Bonnie Annis is a breast cancer survivor, diagnosed in 2014 with stage 2b invasive ductal carcinoma with metastasis to the lymph nodes. She is an avid photographer, freelance writer/blogger, wife, mother and grandmother.
"As I’ve endured my time with cancer, I’ve come to the realization that I’ve given it preferential treatment. For the past few years, I’ve given cancer the front seat and not only that, sometimes, I’ve even allowed cancer to take the driver’s wheel. I’ve become a passenger on my own life’s journey."
There comes a time during one’s cancer journey when a conscious decision has to be made to remove cancer’s right to first place in a life. This is my story and how I made this important decision.
Growing up in the late 1950s, my siblings and I learned to enjoy the simple pleasures of life. Back then, it wasn’t hard to find joy. Running barefoot on warm summer days, reading a good book, or just visiting with friends made us happy. Things were easier then. Things were also very different.
On Sunday afternoons, our family would often take a drive through the country. My father would pull our old blue Ford station wagon into position on our gravel driveway while my mother gathered the picnic basket and herded us toward the door. My brother, sister and I would scamper toward the car, pushing and shoving, hoping to get the window seat. Back then, there were no seat belts and the long bench seat in the station wagon allowed us to move about freely as we traveled. But if you were lucky enough to get the seat by the window, you not only could get a clear view of the scenery, but you also had control of the window’s handle. This meant if you were hot, you could roll down the window and feel the fresh breeze on your face. Being stuck in the middle seat was dreadful. It meant you’d be elbowed from both sides. None of us ever wanted to be stuck in the middle.
Sometimes, my father would allow one of us to sit in the very back of the car. Although there was no seat, we could cross our legs and sit comfortably on the carpeted floor. Being in the very back of the car meant we’d often miss important conversations, but having the ability to dodge the pushes and shoves of our siblings was priceless. Often, I coveted the back seat.
But there were times when we didn’t travel together as a family. Sometimes while my father was at work, my mother would need to run an errand and the three of us children would vie for the front seat of the car. Riding up front with our mother was a special treat and usually, as the oldest, I was the one who enjoyed that privilege.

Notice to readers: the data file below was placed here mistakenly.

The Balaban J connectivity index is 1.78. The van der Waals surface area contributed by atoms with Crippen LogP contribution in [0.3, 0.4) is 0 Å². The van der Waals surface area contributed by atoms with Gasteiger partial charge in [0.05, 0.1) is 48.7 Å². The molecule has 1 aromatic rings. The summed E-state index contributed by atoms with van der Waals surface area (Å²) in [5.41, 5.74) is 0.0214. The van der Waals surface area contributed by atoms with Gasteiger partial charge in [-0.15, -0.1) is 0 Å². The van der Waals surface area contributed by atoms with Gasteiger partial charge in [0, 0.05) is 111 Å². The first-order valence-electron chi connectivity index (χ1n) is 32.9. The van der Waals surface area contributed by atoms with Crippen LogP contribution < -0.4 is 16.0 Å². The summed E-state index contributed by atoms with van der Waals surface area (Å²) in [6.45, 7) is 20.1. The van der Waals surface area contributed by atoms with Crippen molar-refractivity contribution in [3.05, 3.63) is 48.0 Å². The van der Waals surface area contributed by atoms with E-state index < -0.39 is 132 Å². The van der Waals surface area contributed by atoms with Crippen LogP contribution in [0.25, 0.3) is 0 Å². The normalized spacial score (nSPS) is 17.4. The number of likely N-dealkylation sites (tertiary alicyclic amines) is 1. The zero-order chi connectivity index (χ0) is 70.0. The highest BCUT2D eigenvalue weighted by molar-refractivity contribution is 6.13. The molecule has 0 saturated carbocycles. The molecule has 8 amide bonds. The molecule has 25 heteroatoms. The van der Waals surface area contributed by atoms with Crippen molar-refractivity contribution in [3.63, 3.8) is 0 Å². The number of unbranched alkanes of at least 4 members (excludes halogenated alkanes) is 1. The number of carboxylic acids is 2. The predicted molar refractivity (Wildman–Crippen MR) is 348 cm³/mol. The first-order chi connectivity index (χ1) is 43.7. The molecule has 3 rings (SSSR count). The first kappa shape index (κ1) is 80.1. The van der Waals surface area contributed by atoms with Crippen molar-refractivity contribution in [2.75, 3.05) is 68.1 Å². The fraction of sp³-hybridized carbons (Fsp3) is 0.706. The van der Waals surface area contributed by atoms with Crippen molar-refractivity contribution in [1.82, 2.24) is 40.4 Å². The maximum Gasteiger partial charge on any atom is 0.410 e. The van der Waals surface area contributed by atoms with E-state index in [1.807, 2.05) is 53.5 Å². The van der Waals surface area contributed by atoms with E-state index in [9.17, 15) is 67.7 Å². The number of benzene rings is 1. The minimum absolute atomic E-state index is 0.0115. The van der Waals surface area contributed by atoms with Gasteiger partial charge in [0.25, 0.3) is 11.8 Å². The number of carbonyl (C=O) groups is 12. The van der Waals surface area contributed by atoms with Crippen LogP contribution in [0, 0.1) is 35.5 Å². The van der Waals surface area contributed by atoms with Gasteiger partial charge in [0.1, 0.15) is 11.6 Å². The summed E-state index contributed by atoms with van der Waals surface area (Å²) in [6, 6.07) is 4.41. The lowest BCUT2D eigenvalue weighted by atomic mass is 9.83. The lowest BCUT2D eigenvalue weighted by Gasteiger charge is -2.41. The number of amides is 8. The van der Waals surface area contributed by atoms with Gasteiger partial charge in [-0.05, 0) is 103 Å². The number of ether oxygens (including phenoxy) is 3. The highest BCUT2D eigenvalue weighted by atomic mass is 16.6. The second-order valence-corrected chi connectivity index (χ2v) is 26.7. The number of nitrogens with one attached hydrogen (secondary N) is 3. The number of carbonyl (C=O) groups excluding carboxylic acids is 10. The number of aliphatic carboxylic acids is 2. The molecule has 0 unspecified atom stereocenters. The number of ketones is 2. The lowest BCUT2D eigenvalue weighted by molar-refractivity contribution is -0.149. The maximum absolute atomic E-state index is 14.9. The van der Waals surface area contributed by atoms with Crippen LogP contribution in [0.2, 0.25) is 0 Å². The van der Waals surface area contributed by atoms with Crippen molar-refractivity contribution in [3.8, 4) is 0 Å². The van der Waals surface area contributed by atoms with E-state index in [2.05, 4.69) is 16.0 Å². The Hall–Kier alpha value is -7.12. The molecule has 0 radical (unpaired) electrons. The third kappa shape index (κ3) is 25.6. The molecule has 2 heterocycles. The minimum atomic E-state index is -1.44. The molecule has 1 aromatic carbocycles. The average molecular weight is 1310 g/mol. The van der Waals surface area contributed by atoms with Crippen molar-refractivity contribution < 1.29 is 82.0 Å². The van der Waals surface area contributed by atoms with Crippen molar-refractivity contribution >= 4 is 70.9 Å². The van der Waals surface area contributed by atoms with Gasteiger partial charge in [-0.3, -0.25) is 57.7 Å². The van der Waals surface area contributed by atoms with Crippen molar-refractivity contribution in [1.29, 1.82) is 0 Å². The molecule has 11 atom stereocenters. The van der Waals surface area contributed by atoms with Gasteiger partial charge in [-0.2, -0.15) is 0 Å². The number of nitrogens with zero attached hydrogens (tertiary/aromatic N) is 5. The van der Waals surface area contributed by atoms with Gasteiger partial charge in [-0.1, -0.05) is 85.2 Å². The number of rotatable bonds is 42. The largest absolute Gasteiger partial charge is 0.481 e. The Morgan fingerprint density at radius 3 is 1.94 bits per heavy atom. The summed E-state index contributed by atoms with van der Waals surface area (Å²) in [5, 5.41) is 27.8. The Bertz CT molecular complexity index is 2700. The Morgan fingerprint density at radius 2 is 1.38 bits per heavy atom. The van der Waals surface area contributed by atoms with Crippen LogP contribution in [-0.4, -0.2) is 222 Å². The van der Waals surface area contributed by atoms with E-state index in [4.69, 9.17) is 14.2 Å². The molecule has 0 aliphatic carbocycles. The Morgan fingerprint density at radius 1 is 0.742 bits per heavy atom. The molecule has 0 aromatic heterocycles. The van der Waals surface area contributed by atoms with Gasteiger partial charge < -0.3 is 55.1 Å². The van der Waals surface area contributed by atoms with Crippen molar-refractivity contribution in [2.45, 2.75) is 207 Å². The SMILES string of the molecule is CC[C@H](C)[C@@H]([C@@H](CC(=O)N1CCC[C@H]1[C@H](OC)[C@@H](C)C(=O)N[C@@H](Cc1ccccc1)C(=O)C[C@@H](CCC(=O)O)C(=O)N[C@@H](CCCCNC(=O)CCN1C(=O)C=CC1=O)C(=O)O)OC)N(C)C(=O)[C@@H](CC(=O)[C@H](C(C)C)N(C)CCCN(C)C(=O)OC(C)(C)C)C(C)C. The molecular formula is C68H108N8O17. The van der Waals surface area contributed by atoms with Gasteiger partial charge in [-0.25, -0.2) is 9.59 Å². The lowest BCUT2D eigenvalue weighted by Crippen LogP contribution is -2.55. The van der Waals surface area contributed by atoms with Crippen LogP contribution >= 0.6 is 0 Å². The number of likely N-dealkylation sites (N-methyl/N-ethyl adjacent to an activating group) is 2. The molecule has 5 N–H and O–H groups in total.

It’s funny how childhood memories have such great impact upon our lives. I’ve never forgotten those long Sunday drives with my family. I’ve also never forgotten the feel of hot vinyl on the backs of my naked little legs during those sultry summer months or how I’d wished my shorts had been longer.
As I’ve endured my time with cancer, I’ve come to the realization that I’ve given it preferential treatment. For the past few years, I’ve given cancer the front seat and not only that, sometimes, I’ve even allowed cancer to take the driver’s wheel. I’ve become a passenger on my own life’s journey.
While I never intended for this to happen, cancer has taken my life off course and now, after almost four years, it’s time to make a vital correction. I’ve realized the need to relegate cancer to the back seat.
If I had my druthers, I’d kick cancer completely out of my life for good, but even if I did, there’s always a chance it’d find its way back. And while I can never forget the road cancer and I have traveled, I have no desire to stay inside the vehicle, seatbelts or not.
It’s time to shift gears. While I know cancer will always be an integral part of my life, on the road to better health, it’s an unwelcomed passenger. I need to find ways to move past all the hospitals, medical offices, and laboratories. It’s time to turn into a place of complete gratitude and happiness. No longer will I give precedence to a disease that’s commandeered my life. And as I move forward into the future of living, I don’t think I’ll want to glance into my rear view mirror for there’s too much pain there. Move over cancer, hope is in the driver’s seat and we’re starting a new journey.